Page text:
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2022 - Coup

Burkina Faso's army said on 24 January 2022 it had ousted President Roch Marc Christian Kaboré, suspended the country’s constitution, dissolved government and closed the national borders. A captain, who said he represented the Patriotic Movement for Safeguarding and Restoration, said this group would work on a timetable for holding new elections that was "acceptable to everyone."

Protesters siding with soldiers who staged mutinies at several barracks in Burkina Faso on 23 January 2022 set fire to the headquarters of the ruling party in the capital. The government has denied rumours of an army take over. Authorities declared an overnight curfew from 8:00 pm in an announcement broadcast on state television. The headquarters of President Roch Kabore's political party was burned and looted by protesters angry about the goverment's handling of the jihadist threat. The unrest came a little over a week after 12 people, including a senior army officer, were arrested on suspicion of planning to "destabilise" Burkina's institutions.

The unrest came as soldiers staged mutinies at several barracks to demand the sacking of the country's military top brass and allocation of more resources to a seven-year battle against Islamist insurgents. The disaffected soldiers also wanted top generals to be "replaced", better care for injured troops and more support for the families of soldiers killed in battle. But the government quickly denied rumours of a putsch and a list of demands presented by the rebellious troops made no mention of trying to oust Kabore, while emphasizing the need for a better anti-jihadist strategy.

President Roch Marc Christian Kabore, who had already changed his military leadership over the security crisis, accepted Prime Minister Christophe Joseph Marie Dabire’s resignation, according to a presidential decree. The resignation of a prime minister requires the resignation of the entire government, according to Burkina Faso law. After his resignation, Dabire called on citizens to “support the president... and the new executive that will be put in place”.

On January 24, the Government of Burkina Faso implemented a mandatory curfew from 8:00 pm to 5:30 am. The US Embassy had not received any indication that the curfew has been lifted. The airport remained open. U.S. citizens who were scheduled to depart Ouagadougou via commercial flights were encouraged to contact their airlines and arrive at the airport before the curfew. US citizens in Burkina Faso were advised to follow the curfew and monitor all methods of communication, including media reporting/sources. Burkina Faso is a constitutional republic led by an elected president. On 22 November 2020, the country held presidential and legislative elections despite challenges due to growing insecurity and increasing numbers of internally displaced persons. President Roch Marc Christian Kabore was re-elected to a second five-year term with 57.74 percent of the popular vote, and his party–the People’s Movement for Progress–won 56 seats in the 127-seat National Assembly, remaining the largest party in a legislative majority coalition with smaller parties. National and international observers characterized the elections as peaceful and “satisfactory,” while noting logistical problems on election day and a lack of access to the polls for many citizens due to insecurity. The government had previously declared that elections would take place only in areas where security could be guaranteed. The Ministry of Internal Security and the Ministry of Defense are responsible for internal security. The Ministry of Internal Security oversees the National Police. The army, air force, and National Gendarmerie, which operate within the Ministry of Defense, are responsible for external security but sometimes assist with missions related to domestic security. On January 21, the government passed legislation formalizing community-based self-defense groups by establishing the Volunteers for the Defense of the Fatherland, a civilian support corps for state counterterrorism efforts with rudimentary oversight from the Ministry of Defense. Civilian authorities generally maintained effective control over security forces, but members of the security forces and community-based defense groups committed numerous abuses. Significant human rights issues included: unlawful or arbitrary killings, including extrajudicial killings by the government and extremists; forced disappearance by the government and extremist groups; torture and cases of cruel, inhuman, or degrading treatment or punishment by the government; harsh and life-threatening prison conditions; arbitrary detention by the government; serious abuses in an internal conflict; serious acts of corruption; crimes involving violence or threats of violence targeting members of national, racial, and ethnic minorities; and the worst forms of child labor. The government investigated and punished some cases of abuse, but impunity for human rights abuses remained a problem. The country experienced deadly attacks by violent extremist organizations during 2020. Terrorist groups Jama’at Nasr al-Islam wal Muslimin (Group for the Support of Islam and Muslims) and the Islamic State in the Greater Sahara, and other armed groups, such as the homegrown Ansaroul Islam, perpetrated more than 500 attacks that resulted in hundreds of civilian deaths as well as scores of deaths among government security forces. Security incidents included improvised explosive device attacks, targeted killings, kidnapping, attacks on mining sites (especially gold mines), burning of schools, and theft of food assistance, contributing to a humanitarian crisis and the internal displacement of more than one million persons.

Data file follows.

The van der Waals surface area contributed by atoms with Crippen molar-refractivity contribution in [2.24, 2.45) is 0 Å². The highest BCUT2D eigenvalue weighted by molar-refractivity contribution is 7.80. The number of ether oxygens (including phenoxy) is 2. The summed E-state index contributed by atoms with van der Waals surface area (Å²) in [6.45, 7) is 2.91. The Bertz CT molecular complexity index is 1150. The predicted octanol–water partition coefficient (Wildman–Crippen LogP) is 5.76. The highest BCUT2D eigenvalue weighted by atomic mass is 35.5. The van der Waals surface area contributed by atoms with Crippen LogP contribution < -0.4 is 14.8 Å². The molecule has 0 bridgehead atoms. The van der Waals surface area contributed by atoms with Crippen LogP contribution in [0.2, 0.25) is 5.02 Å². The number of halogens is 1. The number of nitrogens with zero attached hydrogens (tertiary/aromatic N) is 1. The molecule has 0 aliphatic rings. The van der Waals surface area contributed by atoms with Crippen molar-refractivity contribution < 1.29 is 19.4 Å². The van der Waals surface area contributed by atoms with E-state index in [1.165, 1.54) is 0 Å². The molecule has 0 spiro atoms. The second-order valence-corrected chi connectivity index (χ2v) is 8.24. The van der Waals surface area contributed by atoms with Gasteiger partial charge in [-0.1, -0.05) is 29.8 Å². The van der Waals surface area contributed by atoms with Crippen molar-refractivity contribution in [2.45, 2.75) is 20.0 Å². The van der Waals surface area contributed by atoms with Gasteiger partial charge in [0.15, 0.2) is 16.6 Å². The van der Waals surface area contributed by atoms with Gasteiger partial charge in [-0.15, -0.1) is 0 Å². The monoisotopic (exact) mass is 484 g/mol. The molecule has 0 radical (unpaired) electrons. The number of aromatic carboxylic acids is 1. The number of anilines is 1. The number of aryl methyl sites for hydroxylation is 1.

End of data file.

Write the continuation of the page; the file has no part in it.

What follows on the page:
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Page last modified: 24-01-2022 20:12:57 ZULU